Are Adarna’s Books on Martial Law “Radicalizing” Children Against the Government?

“Not good.”

I am not the type to pay attention to foreigners making content about the Philippines. (You: Oooohhh… a “I’m not like other girls” type.) But when Neil Gaiman captioned his retweet of Rappler’s news on the red-tagging of Adarna House’s sale of its books on Martial Law by sitting government officials, I was alarmed.

Adarna House was accused by Alex Paul Monteagudo of the National Intelligence Coordinating Agency, of “subtly” radicalizing children against the government. Lorraine Badoy of the National Task Force to End Local Communist Armed Conflict called the publishing company “demonyo” for allegedly “planting hate and lies” in the hearts of its young readers.

I promised my husband that I will refrain from writing about Philippine politics in this blog. But as a librarian and a reading advocate, whose love for books was influenced by Adarna House, I take offense.

The bundle consists of five illustrated storybooks that tell about Martial Law in the Philippines. Here are brief summaries of the books:


Idea at titik: Equipo Plantel; Guhit: Mikel Casal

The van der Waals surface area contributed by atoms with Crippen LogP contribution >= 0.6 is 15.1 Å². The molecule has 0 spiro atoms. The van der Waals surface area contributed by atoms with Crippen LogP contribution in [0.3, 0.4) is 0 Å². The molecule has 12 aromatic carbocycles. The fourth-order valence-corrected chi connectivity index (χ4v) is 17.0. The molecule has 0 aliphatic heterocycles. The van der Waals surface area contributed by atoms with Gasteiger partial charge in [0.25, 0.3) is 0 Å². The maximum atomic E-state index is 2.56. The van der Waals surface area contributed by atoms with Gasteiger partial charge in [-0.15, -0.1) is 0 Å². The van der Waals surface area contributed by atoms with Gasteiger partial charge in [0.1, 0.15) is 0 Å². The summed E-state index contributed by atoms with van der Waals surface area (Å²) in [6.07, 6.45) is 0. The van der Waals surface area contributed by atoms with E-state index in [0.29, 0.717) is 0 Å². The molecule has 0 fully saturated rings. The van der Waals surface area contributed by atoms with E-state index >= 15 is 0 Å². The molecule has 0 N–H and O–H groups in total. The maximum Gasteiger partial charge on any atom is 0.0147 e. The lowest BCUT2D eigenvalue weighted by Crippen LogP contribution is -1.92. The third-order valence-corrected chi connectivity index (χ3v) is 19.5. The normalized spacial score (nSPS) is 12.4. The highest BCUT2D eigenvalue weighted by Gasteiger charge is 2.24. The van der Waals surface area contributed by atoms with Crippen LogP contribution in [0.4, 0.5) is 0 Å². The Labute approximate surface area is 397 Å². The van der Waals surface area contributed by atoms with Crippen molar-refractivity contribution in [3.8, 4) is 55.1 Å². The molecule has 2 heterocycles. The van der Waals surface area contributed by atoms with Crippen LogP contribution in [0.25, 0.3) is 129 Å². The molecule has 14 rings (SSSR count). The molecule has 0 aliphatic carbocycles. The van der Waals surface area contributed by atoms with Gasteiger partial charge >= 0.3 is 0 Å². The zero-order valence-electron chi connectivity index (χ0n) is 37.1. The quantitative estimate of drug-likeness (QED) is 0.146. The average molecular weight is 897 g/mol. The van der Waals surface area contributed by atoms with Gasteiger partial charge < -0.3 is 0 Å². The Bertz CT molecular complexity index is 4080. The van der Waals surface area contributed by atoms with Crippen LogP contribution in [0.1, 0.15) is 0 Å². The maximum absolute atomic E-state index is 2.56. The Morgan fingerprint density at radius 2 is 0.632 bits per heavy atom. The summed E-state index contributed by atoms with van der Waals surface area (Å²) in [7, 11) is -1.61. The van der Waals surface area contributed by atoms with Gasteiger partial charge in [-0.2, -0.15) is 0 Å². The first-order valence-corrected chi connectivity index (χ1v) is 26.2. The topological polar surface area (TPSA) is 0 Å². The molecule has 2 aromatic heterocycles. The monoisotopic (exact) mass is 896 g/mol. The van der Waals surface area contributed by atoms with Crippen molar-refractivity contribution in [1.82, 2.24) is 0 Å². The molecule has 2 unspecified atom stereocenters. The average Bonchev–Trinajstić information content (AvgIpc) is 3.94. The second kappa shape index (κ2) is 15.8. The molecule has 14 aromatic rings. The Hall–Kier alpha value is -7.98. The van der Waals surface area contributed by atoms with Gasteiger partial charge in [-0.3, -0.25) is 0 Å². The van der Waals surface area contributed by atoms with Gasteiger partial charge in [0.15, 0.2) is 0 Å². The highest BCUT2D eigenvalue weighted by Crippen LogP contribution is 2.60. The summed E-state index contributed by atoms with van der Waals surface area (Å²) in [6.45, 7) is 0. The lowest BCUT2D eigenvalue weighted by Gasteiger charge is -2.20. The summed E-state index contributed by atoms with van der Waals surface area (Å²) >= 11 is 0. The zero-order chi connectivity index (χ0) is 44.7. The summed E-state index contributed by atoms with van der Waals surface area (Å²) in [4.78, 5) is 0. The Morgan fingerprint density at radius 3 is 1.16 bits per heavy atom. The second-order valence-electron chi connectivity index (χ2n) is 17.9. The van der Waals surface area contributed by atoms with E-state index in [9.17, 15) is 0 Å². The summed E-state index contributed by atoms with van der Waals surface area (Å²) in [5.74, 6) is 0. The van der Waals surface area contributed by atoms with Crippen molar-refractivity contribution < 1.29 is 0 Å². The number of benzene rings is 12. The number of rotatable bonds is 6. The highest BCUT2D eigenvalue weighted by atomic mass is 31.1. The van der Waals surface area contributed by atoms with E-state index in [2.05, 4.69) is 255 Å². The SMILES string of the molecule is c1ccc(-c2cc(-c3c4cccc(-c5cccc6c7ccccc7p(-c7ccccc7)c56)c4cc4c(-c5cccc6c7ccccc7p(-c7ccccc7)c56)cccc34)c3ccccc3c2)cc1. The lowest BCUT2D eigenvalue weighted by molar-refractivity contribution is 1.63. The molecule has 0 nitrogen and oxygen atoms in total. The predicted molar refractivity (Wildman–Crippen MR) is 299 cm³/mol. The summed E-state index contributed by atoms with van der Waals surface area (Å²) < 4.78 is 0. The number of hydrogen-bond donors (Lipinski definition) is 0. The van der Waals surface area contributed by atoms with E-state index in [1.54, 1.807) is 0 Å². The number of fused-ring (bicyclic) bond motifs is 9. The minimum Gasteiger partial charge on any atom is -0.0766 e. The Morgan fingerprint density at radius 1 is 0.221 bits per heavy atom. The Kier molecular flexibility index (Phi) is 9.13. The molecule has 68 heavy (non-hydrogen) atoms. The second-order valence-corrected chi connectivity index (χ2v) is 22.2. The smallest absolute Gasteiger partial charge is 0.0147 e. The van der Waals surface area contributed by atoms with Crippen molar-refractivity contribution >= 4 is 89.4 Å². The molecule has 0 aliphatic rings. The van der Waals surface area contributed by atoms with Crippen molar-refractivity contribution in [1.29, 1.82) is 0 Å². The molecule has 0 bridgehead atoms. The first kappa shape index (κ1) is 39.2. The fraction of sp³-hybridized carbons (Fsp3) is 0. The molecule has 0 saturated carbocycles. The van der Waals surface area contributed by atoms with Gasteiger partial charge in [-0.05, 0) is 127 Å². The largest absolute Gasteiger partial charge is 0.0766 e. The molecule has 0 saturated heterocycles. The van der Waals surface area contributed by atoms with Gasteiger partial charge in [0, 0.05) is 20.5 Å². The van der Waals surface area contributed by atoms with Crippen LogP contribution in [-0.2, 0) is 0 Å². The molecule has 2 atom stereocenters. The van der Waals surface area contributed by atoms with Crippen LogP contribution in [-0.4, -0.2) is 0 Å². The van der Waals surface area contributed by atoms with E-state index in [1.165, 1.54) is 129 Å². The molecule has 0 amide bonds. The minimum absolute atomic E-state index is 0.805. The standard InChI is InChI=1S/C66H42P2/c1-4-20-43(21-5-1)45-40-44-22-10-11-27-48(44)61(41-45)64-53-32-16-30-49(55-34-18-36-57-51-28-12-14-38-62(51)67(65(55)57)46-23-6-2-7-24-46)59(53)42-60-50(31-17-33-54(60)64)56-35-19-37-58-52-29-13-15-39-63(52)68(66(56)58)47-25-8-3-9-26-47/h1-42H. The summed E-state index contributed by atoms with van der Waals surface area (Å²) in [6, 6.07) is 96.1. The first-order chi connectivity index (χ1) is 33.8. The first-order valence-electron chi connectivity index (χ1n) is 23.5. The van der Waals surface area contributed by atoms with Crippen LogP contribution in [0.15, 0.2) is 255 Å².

A translation from Spanish, “Ito ang Diktadura” is a non-fiction illustrated book written during the times when many countries in the world are under dictatorship. It describes the general environment under these autocratic regimes and shows Ferdinand E. Marcos among other dictators.


Kuwento ni Augie Rivera; Guhit ni Brian Vallesteros

“Si Jhun-Jhun” is one of the five books that tell about different important periods in Philippine history, created in collaboration with UNICEF. It is a coming-of-age story of a boy whose family was torn apart by human rights violations.


Kuwento ni Russell Molina; Guhit ni Sergio Bumatay III

How can a counting book ever radicalize its reader against the government? Because this just a picture book with a few words. The words are terms and phrases popularized by the People Power Revolution of 1986.


Story by Bolet Banal; Illustrations by Korinna Banal

“The Magic Arrow” is a beautifully illustrated magical story of a king who repressed his kingdom and got defeated by one man’s bravery.


Kuwento ni Augie Rivera; Guhit ni Rommel Joson

A personal favorite, “Isang Harding Papel” is a story of a child whose mother is a political detainee. It shows how a mother’s love can grow hope and happiness in the midst of darkness.

I am adding this short comic book although not included in the original bundle:


Russell Molina and Kajo Baldisimo

“12:01” is the story of a local band who experienced the horrors of Martial Law on a night they accidentally violated the curfew.

How are these books radicalizing children against the government? Is the Philippines:

  • in a dictatorship
  • in an abusive dictatorship
  • going to be in an abusive dictatorship

again? If not, why should the government be offended? Why should the government be afraid?

Perhaps NICA and NTF-ELCAC should listen to Imelda Marcos:

Perception is real; the truth is not.


Buttttt I digress. Instead, let us read this beautiful poem by Alberto Ríos in 2017: